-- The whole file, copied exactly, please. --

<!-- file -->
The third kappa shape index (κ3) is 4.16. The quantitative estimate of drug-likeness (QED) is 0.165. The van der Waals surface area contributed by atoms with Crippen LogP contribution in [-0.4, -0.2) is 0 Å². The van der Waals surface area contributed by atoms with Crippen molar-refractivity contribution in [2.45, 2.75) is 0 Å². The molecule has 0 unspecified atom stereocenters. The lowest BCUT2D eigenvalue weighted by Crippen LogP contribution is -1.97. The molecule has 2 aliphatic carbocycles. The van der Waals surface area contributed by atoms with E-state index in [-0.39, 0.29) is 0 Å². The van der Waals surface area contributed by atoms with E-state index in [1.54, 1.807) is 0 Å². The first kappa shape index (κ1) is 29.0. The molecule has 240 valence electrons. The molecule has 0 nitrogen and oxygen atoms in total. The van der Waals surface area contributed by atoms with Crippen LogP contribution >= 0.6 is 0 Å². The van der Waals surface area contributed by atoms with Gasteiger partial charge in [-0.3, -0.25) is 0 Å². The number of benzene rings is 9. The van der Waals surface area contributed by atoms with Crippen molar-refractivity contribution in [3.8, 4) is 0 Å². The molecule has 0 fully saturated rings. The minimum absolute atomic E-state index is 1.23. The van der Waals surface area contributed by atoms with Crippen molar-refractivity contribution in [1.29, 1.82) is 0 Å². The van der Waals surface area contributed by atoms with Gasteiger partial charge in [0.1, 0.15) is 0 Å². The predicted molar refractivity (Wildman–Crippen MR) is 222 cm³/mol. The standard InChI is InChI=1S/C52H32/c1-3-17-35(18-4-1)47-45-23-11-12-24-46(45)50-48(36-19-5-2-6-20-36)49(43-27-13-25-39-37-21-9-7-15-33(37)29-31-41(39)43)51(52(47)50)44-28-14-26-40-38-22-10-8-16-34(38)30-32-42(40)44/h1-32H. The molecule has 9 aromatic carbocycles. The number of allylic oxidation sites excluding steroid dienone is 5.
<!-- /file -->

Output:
The third kappa shape index (κ3) is 4.16. The quantitative estimate of drug-likeness (QED) is 0.165. The van der Waals surface area contributed by atoms with Crippen LogP contribution in [-0.4, -0.2) is 0 Å². The van der Waals surface area contributed by atoms with Crippen molar-refractivity contribution in [2.45, 2.75) is 0 Å². The molecule has 0 unspecified atom stereocenters. The lowest BCUT2D eigenvalue weighted by Crippen LogP contribution is -1.97. The molecule has 2 aliphatic carbocycles. The van der Waals surface area contributed by atoms with E-state index in [-0.39, 0.29) is 0 Å². The van der Waals surface area contributed by atoms with E-state index in [1.54, 1.807) is 0 Å². The first kappa shape index (κ1) is 29.0. The molecule has 240 valence electrons. The molecule has 0 nitrogen and oxygen atoms in total. The van der Waals surface area contributed by atoms with Crippen LogP contribution >= 0.6 is 0 Å². The van der Waals surface area contributed by atoms with Gasteiger partial charge in [-0.3, -0.25) is 0 Å². The number of benzene rings is 9. The van der Waals surface area contributed by atoms with Crippen molar-refractivity contribution in [3.8, 4) is 0 Å². The molecule has 0 fully saturated rings. The minimum absolute atomic E-state index is 1.23. The van der Waals surface area contributed by atoms with Crippen molar-refractivity contribution in [1.29, 1.82) is 0 Å². The van der Waals surface area contributed by atoms with Gasteiger partial charge in [0.1, 0.15) is 0 Å². The predicted molar refractivity (Wildman–Crippen MR) is 222 cm³/mol. The standard InChI is InChI=1S/C52H32/c1-3-17-35(18-4-1)47-45-23-11-12-24-46(45)50-48(36-19-5-2-6-20-36)49(43-27-13-25-39-37-21-9-7-15-33(37)29-31-41(39)43)51(52(47)50)44-28-14-26-40-38-22-10-8-16-34(38)30-32-42(40)44/h1-32H. The molecule has 9 aromatic carbocycles. The number of allylic oxidation sites excluding steroid dienone is 5.